Remnants of Feminine Power: An Examination of Ankara Epigraphy (thesis)
Hoaglund, Madison B.
Washington and Lee University -- Honors in Classics
Turkey -- Ankara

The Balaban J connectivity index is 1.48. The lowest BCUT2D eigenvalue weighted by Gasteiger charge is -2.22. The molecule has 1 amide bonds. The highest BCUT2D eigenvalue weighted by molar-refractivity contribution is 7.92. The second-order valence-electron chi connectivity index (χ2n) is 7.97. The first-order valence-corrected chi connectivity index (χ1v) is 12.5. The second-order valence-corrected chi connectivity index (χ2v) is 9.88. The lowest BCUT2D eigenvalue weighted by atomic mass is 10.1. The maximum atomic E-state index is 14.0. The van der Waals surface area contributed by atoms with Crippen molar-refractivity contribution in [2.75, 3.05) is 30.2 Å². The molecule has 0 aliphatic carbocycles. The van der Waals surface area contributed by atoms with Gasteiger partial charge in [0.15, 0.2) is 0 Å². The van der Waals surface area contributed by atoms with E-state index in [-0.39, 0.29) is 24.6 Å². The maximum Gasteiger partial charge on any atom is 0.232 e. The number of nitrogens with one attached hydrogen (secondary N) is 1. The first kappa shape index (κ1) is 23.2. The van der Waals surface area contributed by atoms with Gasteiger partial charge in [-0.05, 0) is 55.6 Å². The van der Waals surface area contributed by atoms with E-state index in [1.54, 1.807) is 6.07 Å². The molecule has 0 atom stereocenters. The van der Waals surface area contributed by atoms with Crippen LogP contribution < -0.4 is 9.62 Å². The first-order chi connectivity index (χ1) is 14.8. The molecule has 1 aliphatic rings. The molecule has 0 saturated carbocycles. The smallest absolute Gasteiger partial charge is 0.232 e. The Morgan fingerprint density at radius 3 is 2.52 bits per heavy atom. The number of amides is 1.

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Thesis; [FULL-TEXT FREELY AVAILABLE ONLINE]Madison B. Hoaglund is a member of the Class of 2021 of Washington and Lee University.The ancient city of Ancyra provides a wealth of inscriptions over six hundred years. Throughout this period, women actively participated in the epigraphic habit. For this project, I compiled both volumes of David French and Stephen Mitchell's The Greek and Latin inscriptions of Ankara (Ancyra) to assess the overall trends of women in inscriptions. The central question of the project is, did the role of women in Ankara's inscriptions change? Dividing my corpus into three separate periods: Roman, Transitional, and Late Antique, I examined five hundred and forty-five inscriptions. Women appear in the funerary and honorific epigraphic categories throughout the entire corpus. After much analysis, it is clear that Ancyra's epigraphy evolved significantly over the three periods for a variety of complex social, political, and religious factors like the introduction of Christianity or loosening of Roman control. The inscriptions of Ankara women transformed alongside the stylistic changes of the three different periods. In each period, influential, educated, and wealthy women emerge as epigraphically significant examples and prominent members of society. Epigraphy is a way to tangibly access antiquity and give a voice to the marginalized groups in the society. Ankara women have a definite presence in epigraphy that remains consistent throughout the three periods.